Myanmar, also known as Burma, is one of the most magical places in Asia. Bordered by Bangladesh, India, China, Laos and Thailand, Burma had been out of all foreign influence after its government decided in the second half of the 20th century to keep the country isolated from its neighbors.
Today, the country is open to foreigners, but it doesn’t have a large number of tourists and industrial traffic remains nonexistent.
Its capital (Yangon) is full of trees, lakes and green land. Victorian buildings built by the British more than a century ago, are mixed in with the street markets. In the city, there is a street where you can find all the writers, a street with all the dentists, a street with the people selling traditional medicines, and more.
The hills are full of golden pagodas, but the most impressive one is the old Shwedagon pagoda. Locals go up the hill at sunset, when the temperature is cooler. There are elevators, but it’s recommended to walk up the 104 steps barefoot. On top of the pagoda are 800 kilos of gold and 5000 precious stones surrounded by the smells of incense and jasmine flowers. Men and women wear a cotton skirt knotted around their waist. Men wear a black jacket, and women put fresh flowers on their hair. They usually go to the pagoda with their family and friends, and once there, they pray, talk, rest or eat.
Burmese food is highly influenced by India and China. A typical meal has meat curry with rice, soup and different vegetables. Curry is usually made with garlic, ginger, cilantro, peppers, onion and oil. They also eat fish and shrimp, and salads with mango and bamboo sprouts.
Two other cities, Mandalay and Bagan, still live in the 19th century. Mandalay was the capital city and is still the cultural center full of art and traditions. It used to be called “the gold city” and it has many palaces and pagodas all around. Every day at sunrise, it’s normal to see thousands of monks asking for food in exchange for good karma.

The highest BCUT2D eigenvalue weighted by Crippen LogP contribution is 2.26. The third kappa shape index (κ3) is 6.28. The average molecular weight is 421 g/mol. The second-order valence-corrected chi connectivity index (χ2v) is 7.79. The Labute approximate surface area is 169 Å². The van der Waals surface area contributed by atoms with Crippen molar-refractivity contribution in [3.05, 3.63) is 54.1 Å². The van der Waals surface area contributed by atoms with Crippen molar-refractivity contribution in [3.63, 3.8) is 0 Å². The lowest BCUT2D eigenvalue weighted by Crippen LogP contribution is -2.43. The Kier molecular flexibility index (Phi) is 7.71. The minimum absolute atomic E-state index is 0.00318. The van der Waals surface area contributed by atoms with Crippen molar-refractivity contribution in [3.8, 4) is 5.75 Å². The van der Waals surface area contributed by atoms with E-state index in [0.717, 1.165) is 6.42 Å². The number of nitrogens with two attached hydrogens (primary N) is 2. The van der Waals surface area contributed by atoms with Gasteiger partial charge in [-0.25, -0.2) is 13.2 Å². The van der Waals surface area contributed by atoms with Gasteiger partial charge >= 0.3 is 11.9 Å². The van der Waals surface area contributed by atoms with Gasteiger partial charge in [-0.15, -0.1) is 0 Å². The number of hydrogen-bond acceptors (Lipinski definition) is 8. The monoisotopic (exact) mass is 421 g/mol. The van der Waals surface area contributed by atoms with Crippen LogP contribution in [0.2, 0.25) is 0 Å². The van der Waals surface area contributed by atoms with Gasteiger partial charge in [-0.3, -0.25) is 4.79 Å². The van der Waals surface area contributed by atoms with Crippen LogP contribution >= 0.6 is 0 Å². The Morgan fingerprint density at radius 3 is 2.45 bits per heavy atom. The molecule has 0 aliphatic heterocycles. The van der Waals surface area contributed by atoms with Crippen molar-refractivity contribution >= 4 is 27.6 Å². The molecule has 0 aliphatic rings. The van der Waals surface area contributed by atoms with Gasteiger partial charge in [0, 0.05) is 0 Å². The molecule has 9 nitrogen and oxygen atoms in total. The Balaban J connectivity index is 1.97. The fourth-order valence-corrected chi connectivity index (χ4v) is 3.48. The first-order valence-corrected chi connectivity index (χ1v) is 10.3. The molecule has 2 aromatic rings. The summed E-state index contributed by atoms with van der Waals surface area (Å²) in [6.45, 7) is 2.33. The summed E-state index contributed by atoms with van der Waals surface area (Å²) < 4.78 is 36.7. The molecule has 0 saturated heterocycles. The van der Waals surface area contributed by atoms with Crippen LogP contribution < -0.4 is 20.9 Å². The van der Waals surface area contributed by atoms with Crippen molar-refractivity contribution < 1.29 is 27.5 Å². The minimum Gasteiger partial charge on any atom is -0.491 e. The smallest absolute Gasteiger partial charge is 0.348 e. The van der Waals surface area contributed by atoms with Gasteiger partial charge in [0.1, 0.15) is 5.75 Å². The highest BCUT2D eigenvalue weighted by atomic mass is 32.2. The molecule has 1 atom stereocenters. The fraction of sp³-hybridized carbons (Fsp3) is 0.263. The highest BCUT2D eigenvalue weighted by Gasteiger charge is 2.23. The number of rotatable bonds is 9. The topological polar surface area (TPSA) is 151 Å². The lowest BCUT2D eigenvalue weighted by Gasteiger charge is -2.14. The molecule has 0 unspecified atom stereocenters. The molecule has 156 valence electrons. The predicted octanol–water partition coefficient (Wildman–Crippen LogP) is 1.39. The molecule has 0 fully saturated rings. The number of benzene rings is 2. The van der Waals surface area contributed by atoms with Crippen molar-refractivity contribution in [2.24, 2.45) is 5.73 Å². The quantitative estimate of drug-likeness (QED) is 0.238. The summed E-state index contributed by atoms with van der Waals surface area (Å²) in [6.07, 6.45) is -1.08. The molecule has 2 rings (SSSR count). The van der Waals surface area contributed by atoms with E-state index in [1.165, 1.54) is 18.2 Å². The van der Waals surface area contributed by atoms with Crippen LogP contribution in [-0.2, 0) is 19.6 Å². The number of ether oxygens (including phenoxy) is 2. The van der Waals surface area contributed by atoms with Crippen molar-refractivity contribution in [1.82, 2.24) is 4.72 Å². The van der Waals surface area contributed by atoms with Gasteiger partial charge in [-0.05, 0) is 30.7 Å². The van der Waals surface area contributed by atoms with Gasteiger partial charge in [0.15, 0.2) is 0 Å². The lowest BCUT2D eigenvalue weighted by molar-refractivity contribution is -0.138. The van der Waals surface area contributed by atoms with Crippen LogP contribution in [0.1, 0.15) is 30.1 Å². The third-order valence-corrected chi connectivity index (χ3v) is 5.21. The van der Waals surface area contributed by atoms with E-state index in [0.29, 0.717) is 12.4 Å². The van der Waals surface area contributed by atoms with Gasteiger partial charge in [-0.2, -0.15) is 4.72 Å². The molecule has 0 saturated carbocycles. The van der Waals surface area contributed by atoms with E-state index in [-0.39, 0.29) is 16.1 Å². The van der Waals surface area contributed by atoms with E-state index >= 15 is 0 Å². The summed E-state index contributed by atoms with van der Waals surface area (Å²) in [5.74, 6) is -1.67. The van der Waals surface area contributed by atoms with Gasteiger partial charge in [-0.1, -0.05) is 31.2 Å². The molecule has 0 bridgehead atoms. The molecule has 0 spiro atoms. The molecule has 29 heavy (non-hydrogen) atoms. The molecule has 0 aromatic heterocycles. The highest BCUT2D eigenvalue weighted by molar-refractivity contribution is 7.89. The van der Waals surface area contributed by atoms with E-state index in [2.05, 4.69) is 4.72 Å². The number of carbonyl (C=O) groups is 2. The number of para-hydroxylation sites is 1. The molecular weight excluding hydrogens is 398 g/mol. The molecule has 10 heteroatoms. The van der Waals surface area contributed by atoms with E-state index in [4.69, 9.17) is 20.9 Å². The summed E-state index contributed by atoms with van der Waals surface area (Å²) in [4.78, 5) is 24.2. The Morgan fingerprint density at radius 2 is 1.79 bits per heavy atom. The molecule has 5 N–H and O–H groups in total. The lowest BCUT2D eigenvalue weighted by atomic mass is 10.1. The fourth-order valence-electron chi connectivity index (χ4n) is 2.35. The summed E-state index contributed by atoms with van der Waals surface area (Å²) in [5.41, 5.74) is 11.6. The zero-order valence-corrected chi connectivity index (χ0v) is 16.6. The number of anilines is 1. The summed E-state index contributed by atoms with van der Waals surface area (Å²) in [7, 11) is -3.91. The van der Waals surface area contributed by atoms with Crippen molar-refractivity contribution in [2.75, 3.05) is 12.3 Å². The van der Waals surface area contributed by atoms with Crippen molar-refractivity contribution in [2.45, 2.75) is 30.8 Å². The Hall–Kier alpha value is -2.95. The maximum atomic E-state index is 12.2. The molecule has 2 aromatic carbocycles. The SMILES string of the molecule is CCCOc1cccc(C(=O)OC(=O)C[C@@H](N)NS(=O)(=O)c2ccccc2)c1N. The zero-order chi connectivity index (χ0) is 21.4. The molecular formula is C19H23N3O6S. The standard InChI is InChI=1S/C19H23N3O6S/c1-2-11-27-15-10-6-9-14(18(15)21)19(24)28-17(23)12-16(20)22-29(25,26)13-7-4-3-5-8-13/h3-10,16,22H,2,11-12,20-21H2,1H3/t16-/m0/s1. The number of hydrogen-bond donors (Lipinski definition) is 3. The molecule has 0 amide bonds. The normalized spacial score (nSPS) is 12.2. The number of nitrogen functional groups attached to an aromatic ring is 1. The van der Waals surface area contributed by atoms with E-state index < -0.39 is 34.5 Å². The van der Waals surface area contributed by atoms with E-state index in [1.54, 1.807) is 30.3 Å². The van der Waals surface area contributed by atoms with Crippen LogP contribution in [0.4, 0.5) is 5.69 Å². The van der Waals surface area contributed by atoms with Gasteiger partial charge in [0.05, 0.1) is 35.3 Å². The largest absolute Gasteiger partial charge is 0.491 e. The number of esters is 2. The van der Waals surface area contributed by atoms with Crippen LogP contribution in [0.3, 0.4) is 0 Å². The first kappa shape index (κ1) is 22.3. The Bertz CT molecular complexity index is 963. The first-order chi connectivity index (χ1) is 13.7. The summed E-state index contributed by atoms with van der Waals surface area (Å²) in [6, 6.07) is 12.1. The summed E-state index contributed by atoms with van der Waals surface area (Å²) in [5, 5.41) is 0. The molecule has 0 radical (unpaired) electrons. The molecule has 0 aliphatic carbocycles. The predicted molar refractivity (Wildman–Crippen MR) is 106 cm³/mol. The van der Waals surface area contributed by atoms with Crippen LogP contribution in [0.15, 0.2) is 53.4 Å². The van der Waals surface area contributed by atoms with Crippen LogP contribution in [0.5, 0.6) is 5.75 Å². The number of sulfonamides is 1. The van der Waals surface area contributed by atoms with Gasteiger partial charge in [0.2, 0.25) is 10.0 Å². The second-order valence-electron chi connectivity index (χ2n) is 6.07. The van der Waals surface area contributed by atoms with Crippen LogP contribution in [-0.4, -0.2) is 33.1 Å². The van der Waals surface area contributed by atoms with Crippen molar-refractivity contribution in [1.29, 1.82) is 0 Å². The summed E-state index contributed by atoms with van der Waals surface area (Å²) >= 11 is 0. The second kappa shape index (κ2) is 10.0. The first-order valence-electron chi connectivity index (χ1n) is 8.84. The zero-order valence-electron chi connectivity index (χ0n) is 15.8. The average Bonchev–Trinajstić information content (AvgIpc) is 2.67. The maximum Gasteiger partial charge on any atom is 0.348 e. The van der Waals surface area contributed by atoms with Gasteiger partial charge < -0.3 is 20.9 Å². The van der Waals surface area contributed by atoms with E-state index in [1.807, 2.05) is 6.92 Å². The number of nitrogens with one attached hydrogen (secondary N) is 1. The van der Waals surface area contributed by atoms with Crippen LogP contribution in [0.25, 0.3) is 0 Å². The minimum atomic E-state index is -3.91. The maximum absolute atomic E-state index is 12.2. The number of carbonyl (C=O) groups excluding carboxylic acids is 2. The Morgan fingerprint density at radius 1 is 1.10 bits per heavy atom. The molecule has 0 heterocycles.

Bagan, on the other hand, is divided by the Ayeyarwady River, and for twelve centuries it saw fifty-five different kings. It is said that Bagan is where the Burmese civilization was born. However, in only two battles against Mongolian troops the city and its culture were destroyed. The widening river, along with earthquakes, has made Bagan a city of ruins, even though a hundred temples still remain intact.
In any case, when someone contemplates the sunset from the top of one of its pagodas, there is no other place in Asia more romantic and peaceful than this one, and visitors should not miss the opportunity of seeing this wonder from an air balloon too.
Burmese Mango Salad
½ onion, diced
2 Tbs vegetable oil
2 cloves garlic, thinly sliced
1 green mango, shredded
2 cups green cabbage, shredded
2 Tbs cilantro, chopped
2 tsp soy sauce
2 tsp crushed roasted red chilies
1 Tbs roasted peanuts, crushed
2 tsp chickpea flour
2 tsp fried shallots or onions
Soak onion in water to remove sharp taste.
Heat vegetable oil in large skillet over medium heat and sauté garlic until brown, or for 2 minutes. Remove garlic from oil, reserve oil and set garlic aside.
Combine mango, onion, cabbage, cilantro and garlic in large bowl.
In separate bowl combine garlic, oil and soy sauce.
Toss mango mixture with oil.
Garnish with red chilies, peanuts, chickpea flour and fried shallots, toss and serve.